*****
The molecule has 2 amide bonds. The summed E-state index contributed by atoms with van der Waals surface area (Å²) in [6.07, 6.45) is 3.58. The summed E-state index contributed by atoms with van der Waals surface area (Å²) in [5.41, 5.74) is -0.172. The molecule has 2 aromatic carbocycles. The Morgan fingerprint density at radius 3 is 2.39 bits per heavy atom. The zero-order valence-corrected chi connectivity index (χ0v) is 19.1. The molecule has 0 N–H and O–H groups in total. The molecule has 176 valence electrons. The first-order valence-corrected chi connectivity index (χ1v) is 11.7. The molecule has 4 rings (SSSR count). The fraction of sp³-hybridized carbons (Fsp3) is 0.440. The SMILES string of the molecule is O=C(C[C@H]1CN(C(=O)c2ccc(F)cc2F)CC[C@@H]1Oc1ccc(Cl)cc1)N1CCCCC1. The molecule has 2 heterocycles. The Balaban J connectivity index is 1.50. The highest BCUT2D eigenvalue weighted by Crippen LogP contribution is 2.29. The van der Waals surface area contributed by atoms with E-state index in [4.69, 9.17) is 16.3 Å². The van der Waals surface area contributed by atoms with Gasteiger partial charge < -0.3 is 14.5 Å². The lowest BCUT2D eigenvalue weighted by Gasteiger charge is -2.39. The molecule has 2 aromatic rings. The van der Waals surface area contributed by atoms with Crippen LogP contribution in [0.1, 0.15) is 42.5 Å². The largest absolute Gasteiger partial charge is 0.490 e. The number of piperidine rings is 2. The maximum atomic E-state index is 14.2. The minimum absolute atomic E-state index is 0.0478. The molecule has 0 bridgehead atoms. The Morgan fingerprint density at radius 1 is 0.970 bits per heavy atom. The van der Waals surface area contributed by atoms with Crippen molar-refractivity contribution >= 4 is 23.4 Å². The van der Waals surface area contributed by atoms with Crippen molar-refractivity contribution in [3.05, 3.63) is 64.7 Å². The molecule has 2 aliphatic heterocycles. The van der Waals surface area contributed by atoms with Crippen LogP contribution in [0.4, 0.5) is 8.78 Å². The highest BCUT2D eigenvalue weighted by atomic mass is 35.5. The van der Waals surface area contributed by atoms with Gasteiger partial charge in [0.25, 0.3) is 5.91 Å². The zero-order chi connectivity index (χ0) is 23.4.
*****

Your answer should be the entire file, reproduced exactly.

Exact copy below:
The molecule has 2 amide bonds. The summed E-state index contributed by atoms with van der Waals surface area (Å²) in [6.07, 6.45) is 3.58. The summed E-state index contributed by atoms with van der Waals surface area (Å²) in [5.41, 5.74) is -0.172. The molecule has 2 aromatic carbocycles. The Morgan fingerprint density at radius 3 is 2.39 bits per heavy atom. The zero-order valence-corrected chi connectivity index (χ0v) is 19.1. The molecule has 0 N–H and O–H groups in total. The molecule has 176 valence electrons. The first-order valence-corrected chi connectivity index (χ1v) is 11.7. The molecule has 4 rings (SSSR count). The fraction of sp³-hybridized carbons (Fsp3) is 0.440. The SMILES string of the molecule is O=C(C[C@H]1CN(C(=O)c2ccc(F)cc2F)CC[C@@H]1Oc1ccc(Cl)cc1)N1CCCCC1. The molecule has 2 heterocycles. The Balaban J connectivity index is 1.50. The highest BCUT2D eigenvalue weighted by Crippen LogP contribution is 2.29. The van der Waals surface area contributed by atoms with E-state index in [4.69, 9.17) is 16.3 Å². The van der Waals surface area contributed by atoms with Gasteiger partial charge < -0.3 is 14.5 Å². The lowest BCUT2D eigenvalue weighted by Gasteiger charge is -2.39. The molecule has 2 aromatic rings. The van der Waals surface area contributed by atoms with Crippen LogP contribution in [0.1, 0.15) is 42.5 Å². The largest absolute Gasteiger partial charge is 0.490 e. The number of piperidine rings is 2. The maximum atomic E-state index is 14.2. The minimum absolute atomic E-state index is 0.0478. The molecule has 0 bridgehead atoms. The Morgan fingerprint density at radius 1 is 0.970 bits per heavy atom. The van der Waals surface area contributed by atoms with Crippen molar-refractivity contribution >= 4 is 23.4 Å². The van der Waals surface area contributed by atoms with Crippen molar-refractivity contribution in [3.05, 3.63) is 64.7 Å². The molecule has 2 aliphatic heterocycles. The van der Waals surface area contributed by atoms with Crippen LogP contribution in [0.4, 0.5) is 8.78 Å². The highest BCUT2D eigenvalue weighted by atomic mass is 35.5. The van der Waals surface area contributed by atoms with Gasteiger partial charge in [0.25, 0.3) is 5.91 Å². The zero-order chi connectivity index (χ0) is 23.4.